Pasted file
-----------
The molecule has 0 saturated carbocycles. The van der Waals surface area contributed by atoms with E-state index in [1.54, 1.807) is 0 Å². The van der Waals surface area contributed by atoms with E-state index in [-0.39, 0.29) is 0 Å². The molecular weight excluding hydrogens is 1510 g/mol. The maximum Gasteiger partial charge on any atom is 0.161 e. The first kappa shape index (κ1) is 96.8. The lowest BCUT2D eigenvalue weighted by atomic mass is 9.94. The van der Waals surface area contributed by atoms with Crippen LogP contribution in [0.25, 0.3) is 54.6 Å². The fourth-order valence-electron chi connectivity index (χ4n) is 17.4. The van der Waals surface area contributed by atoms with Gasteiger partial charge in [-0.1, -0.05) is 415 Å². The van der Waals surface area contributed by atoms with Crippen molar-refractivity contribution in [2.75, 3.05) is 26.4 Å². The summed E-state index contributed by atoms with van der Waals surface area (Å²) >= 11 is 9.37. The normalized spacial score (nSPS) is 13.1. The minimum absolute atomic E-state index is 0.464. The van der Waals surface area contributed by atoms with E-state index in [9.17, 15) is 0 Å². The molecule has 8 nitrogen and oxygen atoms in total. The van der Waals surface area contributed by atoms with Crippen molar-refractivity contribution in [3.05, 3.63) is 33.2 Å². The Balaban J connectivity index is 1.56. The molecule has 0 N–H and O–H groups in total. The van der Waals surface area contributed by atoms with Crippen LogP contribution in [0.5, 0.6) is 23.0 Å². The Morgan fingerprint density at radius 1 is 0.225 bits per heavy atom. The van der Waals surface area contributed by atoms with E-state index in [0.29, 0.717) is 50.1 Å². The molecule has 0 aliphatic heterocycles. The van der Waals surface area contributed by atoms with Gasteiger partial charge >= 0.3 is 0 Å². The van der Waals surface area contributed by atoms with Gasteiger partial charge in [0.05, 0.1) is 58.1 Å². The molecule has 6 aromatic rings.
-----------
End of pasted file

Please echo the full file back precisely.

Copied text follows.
The molecule has 0 saturated carbocycles. The van der Waals surface area contributed by atoms with E-state index in [1.54, 1.807) is 0 Å². The van der Waals surface area contributed by atoms with E-state index in [-0.39, 0.29) is 0 Å². The molecular weight excluding hydrogens is 1510 g/mol. The maximum Gasteiger partial charge on any atom is 0.161 e. The first kappa shape index (κ1) is 96.8. The lowest BCUT2D eigenvalue weighted by atomic mass is 9.94. The van der Waals surface area contributed by atoms with Crippen LogP contribution in [0.25, 0.3) is 54.6 Å². The fourth-order valence-electron chi connectivity index (χ4n) is 17.4. The van der Waals surface area contributed by atoms with Gasteiger partial charge in [-0.1, -0.05) is 415 Å². The van der Waals surface area contributed by atoms with Crippen molar-refractivity contribution in [2.75, 3.05) is 26.4 Å². The summed E-state index contributed by atoms with van der Waals surface area (Å²) >= 11 is 9.37. The normalized spacial score (nSPS) is 13.1. The minimum absolute atomic E-state index is 0.464. The van der Waals surface area contributed by atoms with E-state index in [9.17, 15) is 0 Å². The molecule has 8 nitrogen and oxygen atoms in total. The van der Waals surface area contributed by atoms with Crippen molar-refractivity contribution in [3.05, 3.63) is 33.2 Å². The Balaban J connectivity index is 1.56. The molecule has 0 N–H and O–H groups in total. The van der Waals surface area contributed by atoms with Crippen LogP contribution in [0.5, 0.6) is 23.0 Å². The Morgan fingerprint density at radius 1 is 0.225 bits per heavy atom. The van der Waals surface area contributed by atoms with E-state index in [0.29, 0.717) is 50.1 Å². The molecule has 0 aliphatic heterocycles. The van der Waals surface area contributed by atoms with Gasteiger partial charge >= 0.3 is 0 Å². The van der Waals surface area contributed by atoms with Gasteiger partial charge in [0.05, 0.1) is 58.1 Å². The molecule has 6 aromatic rings.